Just as Diski's visit to the bottom of the monstrous world is not a pilgrimage, rather "a hopeful voyage in to whiteness", so she embarks on her inner journey without illusions. She does not seek solace or even an understanding of the forces which wrecked her parents' marriage and instilled in her a longing for oblivion so intense that at 14 she overdosed on her mother's Nembutal and now perpetuates her urge for "whiteout" in her bedroom, in her flat, in her sudden compulsion to reach Antarctica.
Her satisfaction in the end is to find that her recollection is truthful, that her mother, mad and sad rather than bad, was the impossible creature whom she herself had of necessity excluded from her life well before her father's death, and thereafter tried to forget. She might be alive, she might be dead. Diski did not want to know. She felt neither anger nor affection. But even before she voyaged to Antarctica, her own 18-year- old daughter was discovering the bare facts of her grandmother's latter years; with reluctance Diski found herself looking in to the past, questioning elderly ladies who had once been neighbours, revisiting the block of flats where she spent 11 years of childhood; so she shored herself up against the outcome, probing the nature of memory.
Once there had been a small loved child called Jennifer. Her mother took her skating every day: "You could skate before you could walk." She was to be a star and her mother would share her glory. Both parents were children of Jewish immigrants; their daughter was to have the best clothes, the best education; she would achieve. By the time Jennifer was four the money had gone and the quarrelling had begun. Here is an extraordinary portrait of a solitary child determined to survive; "portrait" is the necessary word for Diski tells us "Any event occurring to Jennifer always includes Jennifer in the frame. The image is not from her eyes ... but seen from the outside, from some eyes beyond the frame."
Jennifer sits on her father's knee: "What the hell I was doing there (if that actual moment ever existed and is not just a representation of a general memory), standing at one side, at a little distance from the armchair the two of them are sitting in, no more substantial than a pair of observing and possibly ironic eyes, I cannot say. Jennifer was frightened of ghosts. Perhaps she had every right to be."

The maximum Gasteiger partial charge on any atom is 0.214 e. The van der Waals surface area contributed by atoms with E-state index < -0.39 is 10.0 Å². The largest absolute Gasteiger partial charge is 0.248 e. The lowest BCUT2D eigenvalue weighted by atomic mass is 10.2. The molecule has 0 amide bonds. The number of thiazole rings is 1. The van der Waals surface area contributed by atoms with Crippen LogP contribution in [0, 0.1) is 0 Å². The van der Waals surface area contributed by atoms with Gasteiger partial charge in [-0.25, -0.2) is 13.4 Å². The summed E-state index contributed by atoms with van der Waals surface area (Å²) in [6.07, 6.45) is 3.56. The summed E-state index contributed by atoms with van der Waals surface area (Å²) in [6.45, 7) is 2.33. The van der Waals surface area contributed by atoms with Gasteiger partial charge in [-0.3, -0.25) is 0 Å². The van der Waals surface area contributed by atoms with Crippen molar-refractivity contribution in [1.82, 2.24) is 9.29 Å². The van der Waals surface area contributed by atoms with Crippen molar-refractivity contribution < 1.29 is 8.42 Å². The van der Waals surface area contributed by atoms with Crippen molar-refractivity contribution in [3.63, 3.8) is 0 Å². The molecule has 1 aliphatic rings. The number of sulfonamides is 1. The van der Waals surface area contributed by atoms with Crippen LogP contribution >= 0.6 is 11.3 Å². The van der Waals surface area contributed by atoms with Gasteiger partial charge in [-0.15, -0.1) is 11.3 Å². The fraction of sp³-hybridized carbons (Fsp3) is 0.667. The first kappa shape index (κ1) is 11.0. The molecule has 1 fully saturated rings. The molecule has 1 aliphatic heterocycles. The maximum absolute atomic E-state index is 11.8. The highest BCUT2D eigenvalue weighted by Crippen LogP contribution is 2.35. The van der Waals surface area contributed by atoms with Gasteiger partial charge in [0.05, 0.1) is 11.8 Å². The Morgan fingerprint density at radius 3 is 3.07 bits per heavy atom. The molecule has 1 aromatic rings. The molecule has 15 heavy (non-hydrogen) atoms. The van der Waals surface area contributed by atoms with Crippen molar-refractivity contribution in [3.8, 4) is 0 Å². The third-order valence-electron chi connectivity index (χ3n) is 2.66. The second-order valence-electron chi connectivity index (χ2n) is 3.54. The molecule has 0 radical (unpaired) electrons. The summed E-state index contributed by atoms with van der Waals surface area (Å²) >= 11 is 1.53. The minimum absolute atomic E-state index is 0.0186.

At weekends Jennifer and her father wandered blissfully round London, going to museums and cinemas and Chinese restaurants. At home her mother waited, angry and excluded. Later weekends were spent visiting her in a mental hospital, re-creating that early merriment on their long walks through the suburbs by knocking on doors so that Jennifer could "use the bathroom. It became a game, a kind of roulette ... Those brief visits belonged to the realm of our earlier museum wanderings; the house and people, the exhibits; our meeting people and seeing how they lived, like the stories my father used to make up about the things in glass cases. They were adventures in to unknown worlds, people whose houses, whose lives looked to me so solid and stable."
Until her books were taken by the bailiffs Jennifer read, played with other children in the block and ranged in total freedom about her domain, the limitless corridors, stairs, fire-escapes and surrounding pavements of Paramount Court. "Even now I can't imagine any suburban or country childhood that would have provided me with so much."
But within the flat, listening to nocturnal warfare, she repeated her prayers for peace a hundred times over, a hundred times tracing a star of David on her chest. She became nervous, elusive and wary of what each parent called the Truth. Her mother was hostile and critical, her father erratic; when she was 11 he left for good. Eviction followed, then years of constant moving, expulsion from school, passing back and forth between parents, Nembutal and mental hospitals. The mother of a school friend offered her a home, her father died and her mother disappeared. No one tried to find her.
There is not an ounce of self-pity in Diski's bleak account, and little warmth either. Images of ice recur, ice that is slippery, treacherous, cracking; a skating rink which promises infinity but brings the skater round and round in ever-repeating circles. In Antarctica Diski finds a Utopia, a no-place of floating Halcyon icebergs, constantly changing, melting, reforming; yet a place which "would also remain essentially the same, its elements nearly rejigged ... Nothing there stays the same but nothing changes."
Such paradoxes abound in a book of dazzling variety, which weaves disquisitions on indolence, truth, inconsistency, ambiguousness, the elephant seal, Shackleton, boredom, and over and again memory, into a sparse narrative, caustic observation and vivid description of the natural world. While Diski's writing is laconic, her images are haunting; her honesty transcends pain. The same honesty turns her away from the dream landscape of the ice world to a practical, perfect place, her cabin on the ship. Here there are white walls and white sheets. Here she may watch the snow falling silently from a heavy sky on to the sea.